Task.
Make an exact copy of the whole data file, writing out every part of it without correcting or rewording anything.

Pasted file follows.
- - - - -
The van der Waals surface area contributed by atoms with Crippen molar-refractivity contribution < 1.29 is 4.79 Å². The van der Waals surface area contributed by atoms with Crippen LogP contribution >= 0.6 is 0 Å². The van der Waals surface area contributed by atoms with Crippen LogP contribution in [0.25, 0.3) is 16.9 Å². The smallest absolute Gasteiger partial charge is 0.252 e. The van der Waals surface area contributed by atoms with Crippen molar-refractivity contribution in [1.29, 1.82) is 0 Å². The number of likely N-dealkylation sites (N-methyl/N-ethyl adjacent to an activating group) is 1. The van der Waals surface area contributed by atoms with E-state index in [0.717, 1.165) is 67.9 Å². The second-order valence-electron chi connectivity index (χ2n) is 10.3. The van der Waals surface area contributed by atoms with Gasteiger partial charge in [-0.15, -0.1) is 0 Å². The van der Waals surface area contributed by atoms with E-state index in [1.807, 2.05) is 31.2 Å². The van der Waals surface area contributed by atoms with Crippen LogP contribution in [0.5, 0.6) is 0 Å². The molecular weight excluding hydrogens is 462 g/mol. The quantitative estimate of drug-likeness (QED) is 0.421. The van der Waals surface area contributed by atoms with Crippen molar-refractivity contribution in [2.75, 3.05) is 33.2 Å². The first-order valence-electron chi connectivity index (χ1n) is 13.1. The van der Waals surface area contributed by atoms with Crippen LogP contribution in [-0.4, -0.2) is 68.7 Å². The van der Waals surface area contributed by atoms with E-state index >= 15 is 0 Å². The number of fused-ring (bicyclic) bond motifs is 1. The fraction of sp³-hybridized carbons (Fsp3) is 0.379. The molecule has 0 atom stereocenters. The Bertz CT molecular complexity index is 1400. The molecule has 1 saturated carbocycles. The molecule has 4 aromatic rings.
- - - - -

The van der Waals surface area contributed by atoms with Crippen molar-refractivity contribution < 1.29 is 4.79 Å². The van der Waals surface area contributed by atoms with Crippen LogP contribution >= 0.6 is 0 Å². The van der Waals surface area contributed by atoms with Crippen LogP contribution in [0.25, 0.3) is 16.9 Å². The smallest absolute Gasteiger partial charge is 0.252 e. The van der Waals surface area contributed by atoms with Crippen molar-refractivity contribution in [1.29, 1.82) is 0 Å². The number of likely N-dealkylation sites (N-methyl/N-ethyl adjacent to an activating group) is 1. The van der Waals surface area contributed by atoms with E-state index in [0.717, 1.165) is 67.9 Å². The second-order valence-electron chi connectivity index (χ2n) is 10.3. The van der Waals surface area contributed by atoms with Gasteiger partial charge in [-0.15, -0.1) is 0 Å². The van der Waals surface area contributed by atoms with E-state index in [1.807, 2.05) is 31.2 Å². The van der Waals surface area contributed by atoms with Crippen LogP contribution in [0.5, 0.6) is 0 Å². The molecular weight excluding hydrogens is 462 g/mol. The quantitative estimate of drug-likeness (QED) is 0.421. The van der Waals surface area contributed by atoms with Crippen molar-refractivity contribution in [2.75, 3.05) is 33.2 Å². The first-order valence-electron chi connectivity index (χ1n) is 13.1. The van der Waals surface area contributed by atoms with Crippen LogP contribution in [-0.4, -0.2) is 68.7 Å². The van der Waals surface area contributed by atoms with E-state index >= 15 is 0 Å². The number of fused-ring (bicyclic) bond motifs is 1. The fraction of sp³-hybridized carbons (Fsp3) is 0.379. The molecule has 0 atom stereocenters. The Bertz CT molecular complexity index is 1400. The molecule has 1 saturated carbocycles. The molecule has 4 aromatic rings.